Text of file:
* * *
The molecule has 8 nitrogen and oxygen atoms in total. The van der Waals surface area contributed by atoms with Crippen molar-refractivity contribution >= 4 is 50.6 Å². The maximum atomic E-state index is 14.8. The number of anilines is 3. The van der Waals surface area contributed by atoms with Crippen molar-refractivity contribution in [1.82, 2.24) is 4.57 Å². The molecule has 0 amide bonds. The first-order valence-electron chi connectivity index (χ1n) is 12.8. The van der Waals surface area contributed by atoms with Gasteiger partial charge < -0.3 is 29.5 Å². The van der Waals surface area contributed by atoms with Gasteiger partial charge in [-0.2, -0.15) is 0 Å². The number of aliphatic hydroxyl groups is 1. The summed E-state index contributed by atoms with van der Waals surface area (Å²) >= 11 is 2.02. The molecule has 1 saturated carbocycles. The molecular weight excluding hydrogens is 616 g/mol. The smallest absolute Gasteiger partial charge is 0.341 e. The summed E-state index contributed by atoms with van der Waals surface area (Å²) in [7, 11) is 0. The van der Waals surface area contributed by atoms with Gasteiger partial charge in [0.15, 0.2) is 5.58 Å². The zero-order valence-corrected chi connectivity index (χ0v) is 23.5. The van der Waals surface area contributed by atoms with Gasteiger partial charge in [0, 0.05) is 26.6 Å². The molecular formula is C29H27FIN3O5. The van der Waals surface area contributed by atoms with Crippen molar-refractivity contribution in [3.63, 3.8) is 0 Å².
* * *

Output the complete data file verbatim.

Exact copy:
The molecule has 8 nitrogen and oxygen atoms in total. The van der Waals surface area contributed by atoms with Crippen molar-refractivity contribution >= 4 is 50.6 Å². The maximum atomic E-state index is 14.8. The number of anilines is 3. The van der Waals surface area contributed by atoms with Crippen molar-refractivity contribution in [1.82, 2.24) is 4.57 Å². The molecule has 0 amide bonds. The first-order valence-electron chi connectivity index (χ1n) is 12.8. The van der Waals surface area contributed by atoms with Gasteiger partial charge < -0.3 is 29.5 Å². The van der Waals surface area contributed by atoms with Gasteiger partial charge in [-0.2, -0.15) is 0 Å². The number of aliphatic hydroxyl groups is 1. The summed E-state index contributed by atoms with van der Waals surface area (Å²) >= 11 is 2.02. The molecule has 1 saturated carbocycles. The molecular weight excluding hydrogens is 616 g/mol. The smallest absolute Gasteiger partial charge is 0.341 e. The summed E-state index contributed by atoms with van der Waals surface area (Å²) in [7, 11) is 0. The van der Waals surface area contributed by atoms with Gasteiger partial charge in [0.15, 0.2) is 5.58 Å². The zero-order valence-corrected chi connectivity index (χ0v) is 23.5. The van der Waals surface area contributed by atoms with Gasteiger partial charge in [0, 0.05) is 26.6 Å². The molecular formula is C29H27FIN3O5. The van der Waals surface area contributed by atoms with Crippen molar-refractivity contribution in [3.63, 3.8) is 0 Å².